Rosanne Dingli

Rosanne Dingli

Wednesday, November 24, 2010

The Most Beautiful Image in the World

The Studio by Marie Bashkirtseff (1881). Marie...                                Image via Wikipedia
Many writers find their own prose fascinating: they could read their own stories all day. Prolific authors have to - the process of rewriting, redrafting and editing is one where the writer is constantly rereading. I find redrafting and editing the most absorbing of all authorly tasks.

When it comes to pictures, authors might be flummoxed. Not me - oh, no. I went to art school and I also paint, so I thought images were my forte.  Not so: when asked to examine the way I think, and when tested by an expert, it turns out I am not a visual person at all. I think in words. What! Hmm - I do, which is not such a bad thing for a novelist. When I think of the beginning of a new book, or creating a new scene, I do not imagine it in my head like a part of a movie. Many authors will tell you they do that. I don't: I see the written page. I hear the words it's made of. I mumble great sentences, and think up fifteen different ways of saying pretty.

Images come to me when I read back what I have written. It's the only time I can see the scene. This means of course that I could not possibly design the cover of my own book. I cannot imagine it. I can only imagine covers of existing books. So my idea would necessarily be derivative. Luckily, I don't need to: the designer at BeWrite Books, my publishers, has that job. His name is Tony Szmuk, and he knows how to think. The cover of my new book has just come up on the BeWrite site, and this is what it looks like:

At the moment, this is the most beautiful image in all the world. Find me a writer who is not fascinated by the cover of their latest book. I am: and I can honestly say I would not have come up with this cover in a million years. It takes a designer who knows what a book cover needs to do: attract readers.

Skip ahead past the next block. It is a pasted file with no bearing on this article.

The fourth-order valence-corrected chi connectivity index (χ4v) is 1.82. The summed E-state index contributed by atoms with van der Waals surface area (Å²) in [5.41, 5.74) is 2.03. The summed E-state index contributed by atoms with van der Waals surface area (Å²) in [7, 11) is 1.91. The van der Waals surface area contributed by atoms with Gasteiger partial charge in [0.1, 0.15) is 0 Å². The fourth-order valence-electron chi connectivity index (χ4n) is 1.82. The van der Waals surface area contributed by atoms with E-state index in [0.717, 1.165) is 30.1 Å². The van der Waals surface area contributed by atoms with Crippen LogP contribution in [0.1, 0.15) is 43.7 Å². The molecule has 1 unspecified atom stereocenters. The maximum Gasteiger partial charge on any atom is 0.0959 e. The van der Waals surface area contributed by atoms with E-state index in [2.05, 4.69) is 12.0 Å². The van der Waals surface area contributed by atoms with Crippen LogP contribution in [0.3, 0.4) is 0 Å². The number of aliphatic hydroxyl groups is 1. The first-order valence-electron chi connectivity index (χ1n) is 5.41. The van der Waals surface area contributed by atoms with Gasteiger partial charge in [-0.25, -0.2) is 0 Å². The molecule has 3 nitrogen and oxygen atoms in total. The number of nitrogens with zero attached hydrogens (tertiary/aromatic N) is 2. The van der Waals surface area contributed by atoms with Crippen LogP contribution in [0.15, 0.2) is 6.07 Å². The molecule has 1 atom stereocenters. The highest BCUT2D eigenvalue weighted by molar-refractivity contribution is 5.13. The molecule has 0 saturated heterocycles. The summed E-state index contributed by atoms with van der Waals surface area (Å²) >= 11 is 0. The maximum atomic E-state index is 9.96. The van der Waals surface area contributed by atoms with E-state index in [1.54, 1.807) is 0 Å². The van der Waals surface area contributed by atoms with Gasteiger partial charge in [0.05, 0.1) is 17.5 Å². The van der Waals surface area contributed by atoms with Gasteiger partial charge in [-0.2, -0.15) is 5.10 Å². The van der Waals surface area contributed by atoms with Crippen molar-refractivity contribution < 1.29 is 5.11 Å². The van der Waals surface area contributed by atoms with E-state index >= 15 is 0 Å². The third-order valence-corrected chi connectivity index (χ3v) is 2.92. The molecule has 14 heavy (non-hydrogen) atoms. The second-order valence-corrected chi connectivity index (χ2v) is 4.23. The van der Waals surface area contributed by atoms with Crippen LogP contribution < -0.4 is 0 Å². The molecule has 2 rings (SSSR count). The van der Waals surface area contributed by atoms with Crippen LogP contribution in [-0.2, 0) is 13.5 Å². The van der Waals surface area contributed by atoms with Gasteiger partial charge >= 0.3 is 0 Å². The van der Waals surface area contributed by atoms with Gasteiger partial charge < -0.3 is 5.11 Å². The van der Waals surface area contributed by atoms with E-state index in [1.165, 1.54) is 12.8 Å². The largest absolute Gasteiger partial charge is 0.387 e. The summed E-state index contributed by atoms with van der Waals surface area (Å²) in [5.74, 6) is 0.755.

This cover expresses the nature of According to Luke: the puzzle aspect. The combination of elements that shift and change as the story progresses from order, to confusion, and then perhaps to some kind of order again. The closer you approach, the more you can decipher the elements: oh yes, a gun, and a beautiful woman. There's a picture of St Luke of course, and an ancient icon. And an artist's brush. But there is also a number... aha! It's the corner of a €500 note.

Money, guns, a beautiful woman: essential elements of a good thriller. But what has St Luke got to do with it all?

You know there's only one way to find out.

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Saturday, November 20, 2010

The Versatile Blogger Award

PERTH, AUSTRALIA - DECEMBER 02:  Musicians fro...Image by Getty Images via @daylife
Members of WASO
Winning anything is exciting - but getting a mention on the Versatile Blogger list is such an honour, and very flattering, because it acknowledges hours of writing.

I must heartily thank Norma at Beishir Books. I am so pleased she chose me and my website.

I must now release to the world seven things about myself.